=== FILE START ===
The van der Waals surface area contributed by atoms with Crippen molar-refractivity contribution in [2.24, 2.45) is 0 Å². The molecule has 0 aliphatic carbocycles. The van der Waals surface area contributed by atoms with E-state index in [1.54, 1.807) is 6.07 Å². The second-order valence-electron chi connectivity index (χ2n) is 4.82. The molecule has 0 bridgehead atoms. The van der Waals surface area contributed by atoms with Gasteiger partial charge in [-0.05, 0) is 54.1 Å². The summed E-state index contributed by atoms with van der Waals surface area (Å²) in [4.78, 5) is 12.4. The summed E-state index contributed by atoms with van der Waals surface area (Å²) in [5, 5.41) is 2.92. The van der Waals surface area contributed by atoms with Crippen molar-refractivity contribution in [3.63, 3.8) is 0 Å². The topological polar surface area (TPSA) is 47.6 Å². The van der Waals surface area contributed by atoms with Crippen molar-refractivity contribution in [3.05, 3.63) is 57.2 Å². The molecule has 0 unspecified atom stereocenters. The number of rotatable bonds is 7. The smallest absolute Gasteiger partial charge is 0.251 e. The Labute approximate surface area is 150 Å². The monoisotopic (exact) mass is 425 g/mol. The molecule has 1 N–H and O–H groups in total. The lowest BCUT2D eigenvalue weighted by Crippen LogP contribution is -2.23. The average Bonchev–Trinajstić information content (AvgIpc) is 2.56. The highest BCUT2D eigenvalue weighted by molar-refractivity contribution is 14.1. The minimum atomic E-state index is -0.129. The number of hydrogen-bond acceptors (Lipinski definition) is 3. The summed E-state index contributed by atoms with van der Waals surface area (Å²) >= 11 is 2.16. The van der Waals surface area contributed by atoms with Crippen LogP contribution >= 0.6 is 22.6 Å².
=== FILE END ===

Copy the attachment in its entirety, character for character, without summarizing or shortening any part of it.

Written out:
The van der Waals surface area contributed by atoms with Crippen molar-refractivity contribution in [2.24, 2.45) is 0 Å². The molecule has 0 aliphatic carbocycles. The van der Waals surface area contributed by atoms with E-state index in [1.54, 1.807) is 6.07 Å². The second-order valence-electron chi connectivity index (χ2n) is 4.82. The molecule has 0 bridgehead atoms. The van der Waals surface area contributed by atoms with Gasteiger partial charge in [-0.05, 0) is 54.1 Å². The summed E-state index contributed by atoms with van der Waals surface area (Å²) in [4.78, 5) is 12.4. The summed E-state index contributed by atoms with van der Waals surface area (Å²) in [5, 5.41) is 2.92. The van der Waals surface area contributed by atoms with Crippen molar-refractivity contribution in [3.63, 3.8) is 0 Å². The topological polar surface area (TPSA) is 47.6 Å². The van der Waals surface area contributed by atoms with Crippen molar-refractivity contribution in [3.05, 3.63) is 57.2 Å². The molecule has 0 unspecified atom stereocenters. The number of rotatable bonds is 7. The smallest absolute Gasteiger partial charge is 0.251 e. The Labute approximate surface area is 150 Å². The monoisotopic (exact) mass is 425 g/mol. The molecule has 1 N–H and O–H groups in total. The lowest BCUT2D eigenvalue weighted by Crippen LogP contribution is -2.23. The average Bonchev–Trinajstić information content (AvgIpc) is 2.56. The highest BCUT2D eigenvalue weighted by molar-refractivity contribution is 14.1. The minimum atomic E-state index is -0.129. The number of hydrogen-bond acceptors (Lipinski definition) is 3. The summed E-state index contributed by atoms with van der Waals surface area (Å²) >= 11 is 2.16. The van der Waals surface area contributed by atoms with Crippen LogP contribution >= 0.6 is 22.6 Å².